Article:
Honda Motor Co <7267.T> made slow progress on Tuesday in bringing production back at an unusually prolonged and high-profile strike at a parts factory in south China.

Japan's No.2 automaker said most of the 1,900 workers -- including about 600 interns -- at the wholly-owned parts factory had agreed to management's offer for a 24 percent wage hike, with less than 100 holdouts still refusing the terms after violent clashes on Monday.

But as of midday Tuesday, production at the factory, in Foshan, Guangdong province, had yet to resume, while workers inspected equipment and prepared to restart the line, Honda spokesman Yoshiyuki Kuroda said.

China has been hit with a string of labor disputes at foreign companies, whose migrant workers have begun to demand better pay and conditions.

Strikes are technically illegal in China, which fears any overt signs of social unrest, but have become more common lately as employers try to rein in rapidly rising costs, especially in southern China, dubbed the world's workshop.

Honda has been unable to build cars in the country since last week after workers at the parts plant went on strike demanding higher pay. With few transmissions built and inventory running low, Honda said it planned to keep four local assembly plants idle through Wednesday.

The company said it would decide later on Tuesday what its plans were going forward.

At a dormitory for workers in a nearby village, an 18-year-old intern told Reuters a company representative came by to tell workers not to go to work on Tuesday in case of a repeat of conflicts that flared up the previous day.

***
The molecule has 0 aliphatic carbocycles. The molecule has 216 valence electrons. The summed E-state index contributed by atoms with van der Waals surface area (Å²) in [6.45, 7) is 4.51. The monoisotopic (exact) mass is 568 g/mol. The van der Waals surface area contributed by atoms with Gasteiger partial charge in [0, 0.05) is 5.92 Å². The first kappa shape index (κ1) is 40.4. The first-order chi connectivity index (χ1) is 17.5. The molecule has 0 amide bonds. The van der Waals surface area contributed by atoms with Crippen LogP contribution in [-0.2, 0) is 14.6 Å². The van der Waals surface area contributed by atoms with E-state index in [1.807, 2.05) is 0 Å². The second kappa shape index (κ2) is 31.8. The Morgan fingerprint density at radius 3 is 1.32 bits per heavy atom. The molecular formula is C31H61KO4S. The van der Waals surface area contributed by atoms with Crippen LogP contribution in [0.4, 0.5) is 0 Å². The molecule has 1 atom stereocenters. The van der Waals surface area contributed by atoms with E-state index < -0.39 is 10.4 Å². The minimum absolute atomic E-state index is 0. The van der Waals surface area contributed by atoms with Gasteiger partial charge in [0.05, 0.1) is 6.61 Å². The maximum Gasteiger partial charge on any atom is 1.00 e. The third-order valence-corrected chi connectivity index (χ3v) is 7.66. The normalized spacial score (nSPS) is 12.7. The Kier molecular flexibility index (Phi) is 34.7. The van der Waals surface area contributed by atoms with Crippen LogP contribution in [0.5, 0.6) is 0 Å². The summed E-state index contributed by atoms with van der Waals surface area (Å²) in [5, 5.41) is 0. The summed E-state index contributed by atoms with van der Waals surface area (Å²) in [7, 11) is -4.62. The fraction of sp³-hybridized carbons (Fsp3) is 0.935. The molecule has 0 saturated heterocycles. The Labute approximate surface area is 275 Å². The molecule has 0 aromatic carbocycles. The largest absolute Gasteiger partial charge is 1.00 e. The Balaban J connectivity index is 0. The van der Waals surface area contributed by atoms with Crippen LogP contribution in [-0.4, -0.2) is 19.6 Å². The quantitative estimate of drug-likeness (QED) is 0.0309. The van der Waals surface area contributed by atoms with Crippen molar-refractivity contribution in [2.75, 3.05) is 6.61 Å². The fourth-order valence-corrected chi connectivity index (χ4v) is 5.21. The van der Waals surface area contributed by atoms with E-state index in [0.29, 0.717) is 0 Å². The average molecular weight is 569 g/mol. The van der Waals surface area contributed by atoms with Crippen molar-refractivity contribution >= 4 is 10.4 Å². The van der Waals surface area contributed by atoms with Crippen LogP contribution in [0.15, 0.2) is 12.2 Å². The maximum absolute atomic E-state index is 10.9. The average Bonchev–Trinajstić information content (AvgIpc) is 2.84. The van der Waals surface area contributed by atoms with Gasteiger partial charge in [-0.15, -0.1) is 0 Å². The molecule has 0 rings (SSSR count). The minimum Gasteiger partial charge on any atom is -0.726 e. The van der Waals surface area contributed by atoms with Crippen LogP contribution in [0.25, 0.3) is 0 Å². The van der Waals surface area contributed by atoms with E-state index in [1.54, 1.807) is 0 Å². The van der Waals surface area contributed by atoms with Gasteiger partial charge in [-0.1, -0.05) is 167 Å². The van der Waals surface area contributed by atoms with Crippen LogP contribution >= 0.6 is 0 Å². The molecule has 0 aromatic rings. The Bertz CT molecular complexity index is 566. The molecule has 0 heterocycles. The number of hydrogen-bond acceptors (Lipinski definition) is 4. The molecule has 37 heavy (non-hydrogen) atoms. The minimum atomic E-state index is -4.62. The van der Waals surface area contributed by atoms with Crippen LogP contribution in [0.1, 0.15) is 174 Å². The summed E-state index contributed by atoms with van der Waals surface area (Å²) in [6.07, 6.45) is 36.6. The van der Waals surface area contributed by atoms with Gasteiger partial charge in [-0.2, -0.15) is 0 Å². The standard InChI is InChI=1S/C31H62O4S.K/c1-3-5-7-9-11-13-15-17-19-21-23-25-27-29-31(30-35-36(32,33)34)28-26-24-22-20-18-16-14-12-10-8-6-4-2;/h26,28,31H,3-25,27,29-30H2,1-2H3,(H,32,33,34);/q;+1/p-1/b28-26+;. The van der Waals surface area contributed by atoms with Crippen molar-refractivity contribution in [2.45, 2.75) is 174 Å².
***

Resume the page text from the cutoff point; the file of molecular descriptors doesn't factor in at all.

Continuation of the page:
On Monday, some striking workers displayed scratches underneath their shirts, saying they were roughed up by union officials who tried to push them out of factory grounds as police and reporters watched.

The Communist Party-backed All China Federation of Labour Unions discourages independent worker activism and generally sides with management.

The tussle between union members, striking workers and those trying to work within the factory was preventing a smooth transition to operations, Honda's Kuroda said.

The factory had initially planned to produce manual transmissions through the night shift on Monday, but work was cut short after less than three hours, he said.


On Tuesday morning, about 100-200 angry workers approached the factory gate from inside the compound to appeal to reporters, complaining about being beaten by union members the day before, according to a witness.

The intern, who asked not to be identified due to the sensitivity of the matter, said many workers were not signing the contract yet because they want to see how the company responds to Monday's violence.

Including a small exports-only factory producing the Jazz subcompact, Honda has capacity to build 650,000 cars a year in China, the world's fastest-growing car market.

The company had offered an increase of 477 yuan per month for interns, whose pay ranged from 900 to 1,300 yuan per month, the intern said.

The interns are students who are required by their schools to get work experience, with internships lasting between six months to a year and a half, he added.

The parts factory, which builds manual and automatic transmissions, offered to lift workers' monthly starting salary by 366 yuan ($53.59) to 1,910 yuan ($279.6).

Around midday, security levels appeared to have returned to normal at the site.

Other foreign firms have also been raising wages following criticisms about pay and conditions.

Taiwan's Hon Hai Precision Industry Co Ltd <2317.TW> said last week it plans to raise salaries by about a fifth at its Foxconn International <2038.HK> unit, maker of Apple Inc's iPhone, as it struggles to stop a spate of suicides and quell public anger.

Honda's shares were down 0.5 percent in afternoon trade, roughly in line with the broader Tokyo market <.N225>.

(Reporting by Chang-Ran Kim in TOKYO; Alison Leung in HONG KONG; Fang Yan in SHANGHAI, and Stephanie McIntyre; Editing by Lincoln Feast and Bill Tarrant)